Many of us have had the experience of traveling down an unfamiliar street and discovering a pothole or steep curb a fraction too late. When you are a wheelchair rider, those potholes and curbs can be dangerous, accident-causing barriers to safe transportation. According to one study, there are over 175,000 wheelchair-related ER visits every year. More than 65% of those injuries are caused by tips and falls, and 17% of the injuries required hospital admissions. Despite these high numbers, before LUCI, nothing was being done to address this issue using today’s leading technologies.
LUCI CEO Barry Dean is driven by more than these statistics though. His daughter Katherine has been in a power wheelchair for nearly her entire life, and LUCI is designed to offer wheelchair riders like her the freedom to safely explore their world with confidence, rather than fear.
CTO Jered Dean on how LUCI started.
LUCI’s smart technology places the rider at the center of the entire driving process, enriching their lives by helping them harness the power of their chair safely. The goal of LUCI’s design team was not autonomy – this is not a self-driving car. Their goal was to give riders independence along with unprecedented levels of stability, security and connectivity.
Why LUCI chairs have names
The LUCI SmartFrame mounts onto a current power wheelchair between the wheels and seat. It combines an attachable hardware frame which includes Intel® RealSense™ depth cameras along with custom software, cloud- and sensor-fusion technologies to enable important safety features like collision avoidance, drop-off and tip protection and more.
Detailed depth data is passed to the system from three Intel RealSense depth module D430s, paired with Intel RealSense Vision Processor D4 cards in custom housings. Using the modules and ASIC cards allows the system to be more lightweight and fit better into the limited space available on power wheelchairs. The SmartFrame also features custom lenses with optical filters, similar to those described in this whitepaper.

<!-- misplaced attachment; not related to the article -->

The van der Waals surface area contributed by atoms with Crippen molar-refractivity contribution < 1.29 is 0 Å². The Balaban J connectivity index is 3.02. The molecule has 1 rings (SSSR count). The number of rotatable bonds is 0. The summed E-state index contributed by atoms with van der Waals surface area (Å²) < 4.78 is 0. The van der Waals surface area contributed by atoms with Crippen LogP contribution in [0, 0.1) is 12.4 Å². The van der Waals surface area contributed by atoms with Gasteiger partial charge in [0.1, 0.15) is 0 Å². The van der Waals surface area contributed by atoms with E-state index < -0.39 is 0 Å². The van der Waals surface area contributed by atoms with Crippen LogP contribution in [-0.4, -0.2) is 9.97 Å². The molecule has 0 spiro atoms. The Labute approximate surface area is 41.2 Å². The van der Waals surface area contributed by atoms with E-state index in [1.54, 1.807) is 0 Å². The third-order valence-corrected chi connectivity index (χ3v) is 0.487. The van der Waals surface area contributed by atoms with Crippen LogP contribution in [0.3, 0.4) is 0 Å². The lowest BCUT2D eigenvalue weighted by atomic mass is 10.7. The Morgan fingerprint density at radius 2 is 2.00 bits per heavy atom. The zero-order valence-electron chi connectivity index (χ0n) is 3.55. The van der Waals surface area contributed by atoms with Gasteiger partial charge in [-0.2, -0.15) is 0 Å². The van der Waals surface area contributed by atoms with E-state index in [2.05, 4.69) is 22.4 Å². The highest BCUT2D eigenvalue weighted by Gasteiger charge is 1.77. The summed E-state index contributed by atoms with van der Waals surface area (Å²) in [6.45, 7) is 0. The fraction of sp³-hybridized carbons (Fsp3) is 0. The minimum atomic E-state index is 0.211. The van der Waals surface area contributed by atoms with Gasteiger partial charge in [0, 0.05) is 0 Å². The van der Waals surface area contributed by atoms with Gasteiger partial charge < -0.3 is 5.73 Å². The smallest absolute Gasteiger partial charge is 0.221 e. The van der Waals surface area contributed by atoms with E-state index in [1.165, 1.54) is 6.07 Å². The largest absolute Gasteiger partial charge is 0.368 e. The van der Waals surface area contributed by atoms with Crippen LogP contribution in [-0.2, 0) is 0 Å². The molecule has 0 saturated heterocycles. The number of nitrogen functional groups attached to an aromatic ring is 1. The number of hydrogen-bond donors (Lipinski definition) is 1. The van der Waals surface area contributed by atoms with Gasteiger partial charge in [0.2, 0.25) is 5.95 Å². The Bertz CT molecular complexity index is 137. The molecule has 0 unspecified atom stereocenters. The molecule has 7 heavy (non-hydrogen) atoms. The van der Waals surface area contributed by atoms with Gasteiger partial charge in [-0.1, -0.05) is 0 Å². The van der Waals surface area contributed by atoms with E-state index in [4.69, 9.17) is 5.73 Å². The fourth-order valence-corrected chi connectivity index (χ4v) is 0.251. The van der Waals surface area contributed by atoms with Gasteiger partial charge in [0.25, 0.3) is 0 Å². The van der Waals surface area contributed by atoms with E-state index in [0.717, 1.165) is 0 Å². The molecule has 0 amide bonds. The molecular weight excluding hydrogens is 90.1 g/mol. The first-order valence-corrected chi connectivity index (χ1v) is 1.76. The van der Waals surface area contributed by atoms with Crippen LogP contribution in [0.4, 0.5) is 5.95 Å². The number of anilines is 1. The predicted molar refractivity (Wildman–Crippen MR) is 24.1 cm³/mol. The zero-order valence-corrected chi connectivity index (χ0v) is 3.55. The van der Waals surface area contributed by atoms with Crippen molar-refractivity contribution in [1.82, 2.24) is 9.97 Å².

The data from the cameras is used to check the ground around the power wheelchair for unsafe steps and drop-offs. In addition, the depth data from the cameras is fused with information from other sensors – custom ultrasonic and millimeter wave radar sensors to help the power wheelchair “see” its surrounding environment. These sensors work together to help wheelchair riders avoid common dangers like curbs and stairs, but also help avoid collisions with objects in motion around them, such as people or pets. The advantage of using the stereo depth cameras specifically is their ability to accurately sense depth both indoors and outdoors in varied lighting conditions, while remaining cost effective and operating at low-power. Barry and Jered Dean, the brothers behind LUCI’s creation, tested a wide variety of sensors, but found the low-light capability enabled by the infrared projectors was critical to low-lighting operation.
Wheelchair riders talking about injuries
When it comes to autonomous driving, cars can take advantage of GPS mapping, road markings, signs, and other data that is unavailable to someone navigating the world in a power wheelchair. Unlike those autonomous systems, LUCI is striving for shared control in a dynamic world. In crowded spaces, narrow hallways or tight sidewalks, driving a power chair can be stressful and potentially dangerous. The custom sensor fusion algorithms allow LUCI to recognize movement, potential collisions and adapt user steering inputs to ensure the safety of everyone around. All of this is accomplished without the need for external signs, markers, or prior training, giving the rider the freedom to explore new areas without fear.
Safety-critical functions like ground mapping also require stereo depth, so relying on single camera computer vision without the depth camera was a non-starter for the LUCI engineering team. Depth is fundamental to the mission of keeping wheelchair riders safe, and ensuring the ground is safe to drive on.
One of the important product decisions the LUCI team made was to not build an entire smart wheelchair, but rather build a way to make new and existing wheelchairs smarter. This enables riders to use the chairs they already have and are comfortable with, but make those chairs smarter and safer. By attaching LUCI to their new or existing power chairs, riders gain long overdue access to a world – their world – where collisions are avoided and falling off ramps or curbs is prevented.
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